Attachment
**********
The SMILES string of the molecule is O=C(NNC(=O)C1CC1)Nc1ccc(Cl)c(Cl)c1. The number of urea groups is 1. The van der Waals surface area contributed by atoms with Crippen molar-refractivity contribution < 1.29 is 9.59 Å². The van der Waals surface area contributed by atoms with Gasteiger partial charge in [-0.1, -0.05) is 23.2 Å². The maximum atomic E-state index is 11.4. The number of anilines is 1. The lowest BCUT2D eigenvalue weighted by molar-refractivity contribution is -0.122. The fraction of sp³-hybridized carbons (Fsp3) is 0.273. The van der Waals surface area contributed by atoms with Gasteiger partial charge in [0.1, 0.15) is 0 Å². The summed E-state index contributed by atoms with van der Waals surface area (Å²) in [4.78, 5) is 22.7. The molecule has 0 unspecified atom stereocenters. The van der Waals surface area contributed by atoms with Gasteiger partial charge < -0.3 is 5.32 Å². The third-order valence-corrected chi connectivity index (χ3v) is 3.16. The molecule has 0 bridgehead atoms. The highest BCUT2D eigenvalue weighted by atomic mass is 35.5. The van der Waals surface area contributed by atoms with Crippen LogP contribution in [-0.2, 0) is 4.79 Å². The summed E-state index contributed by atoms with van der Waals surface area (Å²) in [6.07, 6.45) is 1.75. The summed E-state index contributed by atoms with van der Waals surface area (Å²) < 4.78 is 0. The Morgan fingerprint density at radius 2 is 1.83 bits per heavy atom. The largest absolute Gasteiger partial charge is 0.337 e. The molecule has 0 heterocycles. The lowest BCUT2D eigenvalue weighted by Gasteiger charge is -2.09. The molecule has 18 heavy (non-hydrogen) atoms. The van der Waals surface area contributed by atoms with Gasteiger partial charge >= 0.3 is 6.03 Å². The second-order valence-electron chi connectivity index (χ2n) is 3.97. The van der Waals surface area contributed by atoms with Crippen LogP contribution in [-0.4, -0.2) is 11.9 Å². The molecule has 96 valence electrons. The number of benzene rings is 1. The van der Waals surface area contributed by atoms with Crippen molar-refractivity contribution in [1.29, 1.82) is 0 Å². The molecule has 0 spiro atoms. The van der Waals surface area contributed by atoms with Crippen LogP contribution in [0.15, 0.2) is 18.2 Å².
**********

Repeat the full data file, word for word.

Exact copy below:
The SMILES string of the molecule is O=C(NNC(=O)C1CC1)Nc1ccc(Cl)c(Cl)c1. The number of urea groups is 1. The van der Waals surface area contributed by atoms with Crippen molar-refractivity contribution < 1.29 is 9.59 Å². The van der Waals surface area contributed by atoms with Gasteiger partial charge in [-0.1, -0.05) is 23.2 Å². The maximum atomic E-state index is 11.4. The number of anilines is 1. The lowest BCUT2D eigenvalue weighted by molar-refractivity contribution is -0.122. The fraction of sp³-hybridized carbons (Fsp3) is 0.273. The van der Waals surface area contributed by atoms with Gasteiger partial charge in [0.1, 0.15) is 0 Å². The summed E-state index contributed by atoms with van der Waals surface area (Å²) in [4.78, 5) is 22.7. The molecule has 0 unspecified atom stereocenters. The van der Waals surface area contributed by atoms with Gasteiger partial charge < -0.3 is 5.32 Å². The third-order valence-corrected chi connectivity index (χ3v) is 3.16. The molecule has 0 bridgehead atoms. The highest BCUT2D eigenvalue weighted by atomic mass is 35.5. The van der Waals surface area contributed by atoms with Crippen LogP contribution in [-0.2, 0) is 4.79 Å². The summed E-state index contributed by atoms with van der Waals surface area (Å²) in [6.07, 6.45) is 1.75. The summed E-state index contributed by atoms with van der Waals surface area (Å²) < 4.78 is 0. The Morgan fingerprint density at radius 2 is 1.83 bits per heavy atom. The largest absolute Gasteiger partial charge is 0.337 e. The molecule has 0 heterocycles. The lowest BCUT2D eigenvalue weighted by Gasteiger charge is -2.09. The molecule has 18 heavy (non-hydrogen) atoms. The van der Waals surface area contributed by atoms with Gasteiger partial charge >= 0.3 is 6.03 Å². The second-order valence-electron chi connectivity index (χ2n) is 3.97. The van der Waals surface area contributed by atoms with Crippen LogP contribution in [-0.4, -0.2) is 11.9 Å². The molecule has 96 valence electrons. The number of benzene rings is 1. The van der Waals surface area contributed by atoms with Crippen molar-refractivity contribution in [1.29, 1.82) is 0 Å². The molecule has 0 spiro atoms. The van der Waals surface area contributed by atoms with Crippen LogP contribution in [0.15, 0.2) is 18.2 Å².